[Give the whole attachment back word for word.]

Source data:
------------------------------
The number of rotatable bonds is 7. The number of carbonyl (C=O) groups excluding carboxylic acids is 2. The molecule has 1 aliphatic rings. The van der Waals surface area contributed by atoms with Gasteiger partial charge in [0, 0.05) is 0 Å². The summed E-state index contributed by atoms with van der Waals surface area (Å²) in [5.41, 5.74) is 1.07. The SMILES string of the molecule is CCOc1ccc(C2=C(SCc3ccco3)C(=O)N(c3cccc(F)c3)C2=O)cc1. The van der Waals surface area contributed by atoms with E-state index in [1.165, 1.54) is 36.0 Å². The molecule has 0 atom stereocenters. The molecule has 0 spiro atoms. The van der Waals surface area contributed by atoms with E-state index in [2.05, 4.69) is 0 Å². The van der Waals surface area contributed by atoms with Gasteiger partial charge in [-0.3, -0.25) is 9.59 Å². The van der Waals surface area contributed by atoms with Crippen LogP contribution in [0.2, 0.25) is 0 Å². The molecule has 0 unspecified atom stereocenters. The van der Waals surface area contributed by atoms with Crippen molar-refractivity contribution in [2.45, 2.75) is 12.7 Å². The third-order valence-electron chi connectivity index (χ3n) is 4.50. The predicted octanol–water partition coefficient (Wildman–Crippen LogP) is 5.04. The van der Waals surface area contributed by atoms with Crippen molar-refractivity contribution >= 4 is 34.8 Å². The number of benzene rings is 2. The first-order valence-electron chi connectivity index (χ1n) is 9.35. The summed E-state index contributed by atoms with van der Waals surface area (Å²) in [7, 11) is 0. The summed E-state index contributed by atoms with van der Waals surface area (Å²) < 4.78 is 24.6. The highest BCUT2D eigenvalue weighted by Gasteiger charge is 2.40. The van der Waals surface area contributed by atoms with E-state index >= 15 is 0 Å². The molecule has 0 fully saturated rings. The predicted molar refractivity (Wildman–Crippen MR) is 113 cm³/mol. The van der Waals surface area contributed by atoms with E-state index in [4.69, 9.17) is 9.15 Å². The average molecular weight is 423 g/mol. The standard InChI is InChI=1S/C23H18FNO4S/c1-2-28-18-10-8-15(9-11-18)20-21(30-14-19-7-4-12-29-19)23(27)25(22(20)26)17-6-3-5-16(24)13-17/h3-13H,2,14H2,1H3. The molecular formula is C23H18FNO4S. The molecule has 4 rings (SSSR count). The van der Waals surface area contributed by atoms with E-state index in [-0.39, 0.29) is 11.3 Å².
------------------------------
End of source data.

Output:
The number of rotatable bonds is 7. The number of carbonyl (C=O) groups excluding carboxylic acids is 2. The molecule has 1 aliphatic rings. The van der Waals surface area contributed by atoms with Gasteiger partial charge in [0, 0.05) is 0 Å². The summed E-state index contributed by atoms with van der Waals surface area (Å²) in [5.41, 5.74) is 1.07. The SMILES string of the molecule is CCOc1ccc(C2=C(SCc3ccco3)C(=O)N(c3cccc(F)c3)C2=O)cc1. The van der Waals surface area contributed by atoms with E-state index in [1.165, 1.54) is 36.0 Å². The molecule has 0 atom stereocenters. The molecule has 0 spiro atoms. The van der Waals surface area contributed by atoms with E-state index in [2.05, 4.69) is 0 Å². The van der Waals surface area contributed by atoms with Gasteiger partial charge in [-0.3, -0.25) is 9.59 Å². The van der Waals surface area contributed by atoms with Crippen LogP contribution in [0.2, 0.25) is 0 Å². The molecule has 0 unspecified atom stereocenters. The van der Waals surface area contributed by atoms with Crippen molar-refractivity contribution in [2.45, 2.75) is 12.7 Å². The third-order valence-electron chi connectivity index (χ3n) is 4.50. The predicted octanol–water partition coefficient (Wildman–Crippen LogP) is 5.04. The van der Waals surface area contributed by atoms with Crippen molar-refractivity contribution >= 4 is 34.8 Å². The number of benzene rings is 2. The first-order valence-electron chi connectivity index (χ1n) is 9.35. The summed E-state index contributed by atoms with van der Waals surface area (Å²) in [7, 11) is 0. The summed E-state index contributed by atoms with van der Waals surface area (Å²) < 4.78 is 24.6. The highest BCUT2D eigenvalue weighted by Gasteiger charge is 2.40. The van der Waals surface area contributed by atoms with E-state index >= 15 is 0 Å². The molecule has 0 fully saturated rings. The predicted molar refractivity (Wildman–Crippen MR) is 113 cm³/mol. The van der Waals surface area contributed by atoms with E-state index in [4.69, 9.17) is 9.15 Å². The average molecular weight is 423 g/mol. The standard InChI is InChI=1S/C23H18FNO4S/c1-2-28-18-10-8-15(9-11-18)20-21(30-14-19-7-4-12-29-19)23(27)25(22(20)26)17-6-3-5-16(24)13-17/h3-13H,2,14H2,1H3. The molecular formula is C23H18FNO4S. The molecule has 4 rings (SSSR count). The van der Waals surface area contributed by atoms with E-state index in [-0.39, 0.29) is 11.3 Å².